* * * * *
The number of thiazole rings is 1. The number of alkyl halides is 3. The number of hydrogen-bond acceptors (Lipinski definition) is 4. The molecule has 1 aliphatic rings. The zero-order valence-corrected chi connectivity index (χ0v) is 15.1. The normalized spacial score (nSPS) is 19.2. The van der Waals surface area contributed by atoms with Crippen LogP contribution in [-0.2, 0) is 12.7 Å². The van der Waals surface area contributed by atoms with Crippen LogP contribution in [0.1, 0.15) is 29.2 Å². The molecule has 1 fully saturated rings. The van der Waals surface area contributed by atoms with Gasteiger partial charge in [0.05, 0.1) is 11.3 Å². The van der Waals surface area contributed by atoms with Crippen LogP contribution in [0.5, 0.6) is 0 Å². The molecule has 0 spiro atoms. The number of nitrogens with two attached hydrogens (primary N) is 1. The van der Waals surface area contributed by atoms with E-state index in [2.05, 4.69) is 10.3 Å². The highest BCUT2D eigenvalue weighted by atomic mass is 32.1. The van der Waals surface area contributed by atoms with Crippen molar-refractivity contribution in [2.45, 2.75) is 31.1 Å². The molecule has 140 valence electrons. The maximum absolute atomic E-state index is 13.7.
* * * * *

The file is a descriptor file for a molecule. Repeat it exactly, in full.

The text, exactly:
The number of thiazole rings is 1. The number of alkyl halides is 3. The number of hydrogen-bond acceptors (Lipinski definition) is 4. The molecule has 1 aliphatic rings. The zero-order valence-corrected chi connectivity index (χ0v) is 15.1. The normalized spacial score (nSPS) is 19.2. The van der Waals surface area contributed by atoms with Crippen LogP contribution in [-0.2, 0) is 12.7 Å². The van der Waals surface area contributed by atoms with Crippen LogP contribution in [0.1, 0.15) is 29.2 Å². The molecule has 1 fully saturated rings. The van der Waals surface area contributed by atoms with Gasteiger partial charge in [0.05, 0.1) is 11.3 Å². The van der Waals surface area contributed by atoms with Crippen LogP contribution in [0.5, 0.6) is 0 Å². The molecule has 0 spiro atoms. The number of nitrogens with two attached hydrogens (primary N) is 1. The van der Waals surface area contributed by atoms with E-state index in [2.05, 4.69) is 10.3 Å². The highest BCUT2D eigenvalue weighted by atomic mass is 32.1. The van der Waals surface area contributed by atoms with Crippen molar-refractivity contribution in [2.45, 2.75) is 31.1 Å². The molecule has 140 valence electrons. The maximum absolute atomic E-state index is 13.7.